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Long v. Colvin

United States District Court, M.D. North Carolina

April 14, 2015

JOHN C. LONG, III, Plaintiff,
CAROLYN W. COLVIN, Acting Commissioner of Social Security, Defendant.


WILLIAM L. OSTEEN, Jr., District Judge.

This matter is before this court for review of the Memorandum Opinion and Recommendation ("Recommendation") filed on March 24, 2015, by the Magistrate Judge in accordance with 28 U.S.C. § 636(b). (Doc. 16.) In the Recommendation, the Magistrate Judge recommends that the Commissioner's decision finding no disability be affirmed, that Plaintiff's motion for a judgment reversing or modifying the decision of the Commissioner or remanding for a rehearing (Doc. 12) be denied, that the Commissioner's motion for judgment on the pleadings (Doc. 14) be granted, and that this action be dismissed with prejudice. The Recommendation was served on the parties to this action on March 24, 2015 (Doc. 17), and counsel for Plaintiff filed timely objections (Doc. 18) to the Recommendation.

This court is required to "make a de novo determination of those portions of the [Magistrate Judge's] report or specified proposed findings or recommendations to which objection is made." 28 U.S.C. § 636(b) (1). This court "may accept, reject, or modify, in whole or in part, the findings or recommendations made by the [M]agistrate [J]udge.... [O]r recommit the matter to the [M]agistrate [J]udge with instructions." Id.

This court has appropriately reviewed the portions of the Recommendation to which objection was made and has made a de novo determination which is in accord with the Magistrate Judge's Recommendation. This court therefore adopts the Recommendation but will address Plaintiff's objections.

Plaintiff makes three objections to the Magistrate Judge's Recommendation: (1) the Recommendation wrongly held that the Administrative Law Judge ("ALJ") properly evaluated the credibility of Plaintiff's statements about pain; (2) the Recommendation erred in finding the ALJ conducted a proper analysis at step three of the sequential evaluation; and (3) the Recommendation erred in finding that the ALJ's failure to discuss, consider, and weigh the statement completed by Plaintiff's mother was harmless error. (Pl.'s Objections (Doc. 18).) This court will address each in turn.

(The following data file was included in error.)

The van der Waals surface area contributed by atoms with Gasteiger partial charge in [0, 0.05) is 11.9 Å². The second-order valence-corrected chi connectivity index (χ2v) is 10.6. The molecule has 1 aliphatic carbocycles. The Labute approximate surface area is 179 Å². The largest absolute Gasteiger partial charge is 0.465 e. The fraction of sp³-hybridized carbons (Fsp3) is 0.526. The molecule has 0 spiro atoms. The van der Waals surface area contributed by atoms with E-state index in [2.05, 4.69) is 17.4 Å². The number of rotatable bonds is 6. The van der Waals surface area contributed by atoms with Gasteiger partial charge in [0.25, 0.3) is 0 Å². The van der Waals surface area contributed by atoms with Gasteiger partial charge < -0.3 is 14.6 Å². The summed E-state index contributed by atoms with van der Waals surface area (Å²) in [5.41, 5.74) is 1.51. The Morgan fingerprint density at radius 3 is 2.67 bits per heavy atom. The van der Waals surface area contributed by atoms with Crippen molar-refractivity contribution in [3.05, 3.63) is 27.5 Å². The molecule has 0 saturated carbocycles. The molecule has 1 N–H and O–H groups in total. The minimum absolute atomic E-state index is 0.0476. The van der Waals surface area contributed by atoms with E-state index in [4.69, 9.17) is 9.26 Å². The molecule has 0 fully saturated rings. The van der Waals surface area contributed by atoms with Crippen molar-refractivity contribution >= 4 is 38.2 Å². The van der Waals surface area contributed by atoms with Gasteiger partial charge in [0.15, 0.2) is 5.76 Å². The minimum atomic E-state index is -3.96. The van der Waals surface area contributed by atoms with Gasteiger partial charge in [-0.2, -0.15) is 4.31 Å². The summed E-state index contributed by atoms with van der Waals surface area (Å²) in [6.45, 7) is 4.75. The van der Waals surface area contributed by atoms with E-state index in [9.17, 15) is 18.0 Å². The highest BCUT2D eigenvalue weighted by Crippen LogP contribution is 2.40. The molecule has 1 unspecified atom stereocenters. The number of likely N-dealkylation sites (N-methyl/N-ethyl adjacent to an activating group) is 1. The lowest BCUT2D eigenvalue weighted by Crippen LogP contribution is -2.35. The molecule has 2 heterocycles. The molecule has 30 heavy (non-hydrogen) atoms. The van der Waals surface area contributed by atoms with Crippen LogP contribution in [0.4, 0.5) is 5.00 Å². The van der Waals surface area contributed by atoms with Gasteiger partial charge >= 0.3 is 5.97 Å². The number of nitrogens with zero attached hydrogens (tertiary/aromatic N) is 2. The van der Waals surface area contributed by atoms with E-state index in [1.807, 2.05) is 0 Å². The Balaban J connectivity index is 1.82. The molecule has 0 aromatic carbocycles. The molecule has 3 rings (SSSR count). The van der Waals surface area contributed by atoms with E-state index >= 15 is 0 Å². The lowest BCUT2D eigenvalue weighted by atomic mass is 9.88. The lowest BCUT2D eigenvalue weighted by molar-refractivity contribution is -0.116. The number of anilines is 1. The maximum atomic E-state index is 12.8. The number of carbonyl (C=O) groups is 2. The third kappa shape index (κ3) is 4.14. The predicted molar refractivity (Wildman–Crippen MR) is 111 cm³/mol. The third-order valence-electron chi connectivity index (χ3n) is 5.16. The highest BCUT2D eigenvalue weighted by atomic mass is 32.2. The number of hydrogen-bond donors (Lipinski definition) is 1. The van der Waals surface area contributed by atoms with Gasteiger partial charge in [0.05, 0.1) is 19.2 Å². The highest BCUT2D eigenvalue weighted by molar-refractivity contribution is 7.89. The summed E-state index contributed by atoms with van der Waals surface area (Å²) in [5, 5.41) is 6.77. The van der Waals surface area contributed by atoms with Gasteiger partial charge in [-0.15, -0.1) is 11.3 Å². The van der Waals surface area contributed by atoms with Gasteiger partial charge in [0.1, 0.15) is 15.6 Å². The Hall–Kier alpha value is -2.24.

First, this court finds that the ALJ properly evaluated the credibility of Plaintiff's statements about pain. Plaintiff cites a recent Fourth Circuit case to attack the "boilerplate" statement made by the ALJ in discounting Plaintiff's complaints of pain. (See id. at 2-3 (citing Mascio v. Colvin, 780 F.3d 632 (4th Cir. 2015)); see also Tr. at 28.) Plaintiff is correct that the Fourth Circuit criticized similar boilerplate language that "gets things backwards' by implying that ability to work is determined first and is then used to determine the claimant's credibility.'" Mascio, 780 F.3d at 639 (quoting Bjornson v. Astrue, 671 F.3d 640, 645 (7th Cir. 2012)).

Although the language used by the ALJ suffers some of the similar defects as in Mascio, the ALJ in this case "properly analyzed [Plaintiff's] credibility elsewhere, " something the Fourth Circuit recognized would render this "Bjornson error" harmless. See id. After using the "boilerplate" language, the ALJ identified medical evidence, objective observations of Plaintiff's treating medical providers, and Plaintiff's own previous admissions concerning his mild level of pain and what he was able to do to find that Plaintiff's statements about his pain were not credible. (See Tr. at 28-30.) Because the ALJ looked to other factors besides Plaintiff's Residual Functional Capacity ("RFC") calculation in determining the credibility of Plaintiff's statements, this court finds that Mascio is not controlling in this case, and this court agrees with the Recommendation that the ALJ properly considered Plaintiff's statements concerning his pain.[1]